Scotland introduces a new pathway to improve access to ultra-orphan medicines
Scotland is set to ease access to medicines for patients suffering from an ultra-rare condition. From the beginning of October this year, all medicines that target ultra-rare diseases (fewer than 1 case in 50,000 people) and that the Scottish Medicines Consortium (SMC) decides are clinically effective will be reimbursed through NHS Scotland for a minimum of 3 years. This will include treatments that are ultra-orphan medicines but have recently been rejected for reimbursement by the SMC.
During this 3 year period, the companies will gather additional evidence to assess the effectiveness of the treatment in the real world. This extra data will allow the SMC to issue a final recommendation on the use of the medicine within NHS Scotland.
To make the process simpler and clearer, the Scottish government is also currently working on a new definition for ultra-rare conditions, which should be published before the launch of the new system.
Implications for patients and manufacturers
The new pathway should help the SMC to narrow the access gap between ultra-orphan medicines and orphan medicines while avoiding the impact of overuse of individual applications. The Scottish Government’s pathway update represents a tremendous opportunity to improve the access to medicines for patients affected by ultra-rare conditions.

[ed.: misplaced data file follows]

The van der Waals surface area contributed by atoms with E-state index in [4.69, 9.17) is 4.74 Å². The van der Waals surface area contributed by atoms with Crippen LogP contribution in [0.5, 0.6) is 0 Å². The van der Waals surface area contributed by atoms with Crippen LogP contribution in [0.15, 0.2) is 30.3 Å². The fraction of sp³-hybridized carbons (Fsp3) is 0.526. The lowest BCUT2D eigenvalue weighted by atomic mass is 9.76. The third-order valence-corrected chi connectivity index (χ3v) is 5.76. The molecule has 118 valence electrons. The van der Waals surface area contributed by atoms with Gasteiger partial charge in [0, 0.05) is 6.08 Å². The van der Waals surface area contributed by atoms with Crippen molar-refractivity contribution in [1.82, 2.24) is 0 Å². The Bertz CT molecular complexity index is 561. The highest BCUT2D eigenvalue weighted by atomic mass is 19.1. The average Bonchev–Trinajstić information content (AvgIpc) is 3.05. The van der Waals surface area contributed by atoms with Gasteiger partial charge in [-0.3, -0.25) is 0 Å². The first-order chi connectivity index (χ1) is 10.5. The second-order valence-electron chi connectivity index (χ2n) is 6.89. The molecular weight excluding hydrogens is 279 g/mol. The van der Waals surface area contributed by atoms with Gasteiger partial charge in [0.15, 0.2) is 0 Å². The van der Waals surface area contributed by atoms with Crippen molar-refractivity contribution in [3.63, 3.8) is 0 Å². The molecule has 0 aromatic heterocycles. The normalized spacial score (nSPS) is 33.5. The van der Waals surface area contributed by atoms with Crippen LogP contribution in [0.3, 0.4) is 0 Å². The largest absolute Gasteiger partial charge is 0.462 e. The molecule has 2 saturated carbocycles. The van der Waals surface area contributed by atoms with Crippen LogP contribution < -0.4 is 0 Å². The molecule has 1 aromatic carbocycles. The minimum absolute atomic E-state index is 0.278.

This is also positive news for manufacturers. The clinical trial designs and reimbursement pathways used to evaluate the effectiveness of non-orphan medicines are not well-suited for the evaluation of orphan or ultra-orphan medicines. The real-world data collected through this new pathway will help manufacturers to create more robust HTA submissions for the SMC, and better substantiated clinical efficacy claims in the final reimbursement application.
However, the question of affordability remains open. Although the number of patients affected by ultra-rare conditions is limited – less than 100 patients in Scotland – the Scottish payer will most probably request a substantial discount to manufacturers to compensate for the clinical value uncertainties and the budget impact that an early access to these drugs will have.
The history of the policy change
The ultra-rare drug policy change follows on from the Review of Access to New Medicines carried out by Dr Brian Montgomery and published in December 2016. This review assessed changes introduced by the SMC in 2014 to improve patient access to end-of-life, orphan and ultra-orphan treatments. Montgomery concluded that while access had improved, acceptance of ultra-orphan medicines had not increased at the same rate as access to end-of-life and orphan medicines. The greatest change to access to ultra-orphan medicines was thanks to the use of Individual Patient Treatment Requests (IPTR), which were replaced by the Peer Approved Clinical System (PACS) Tier 2 in February 2018.
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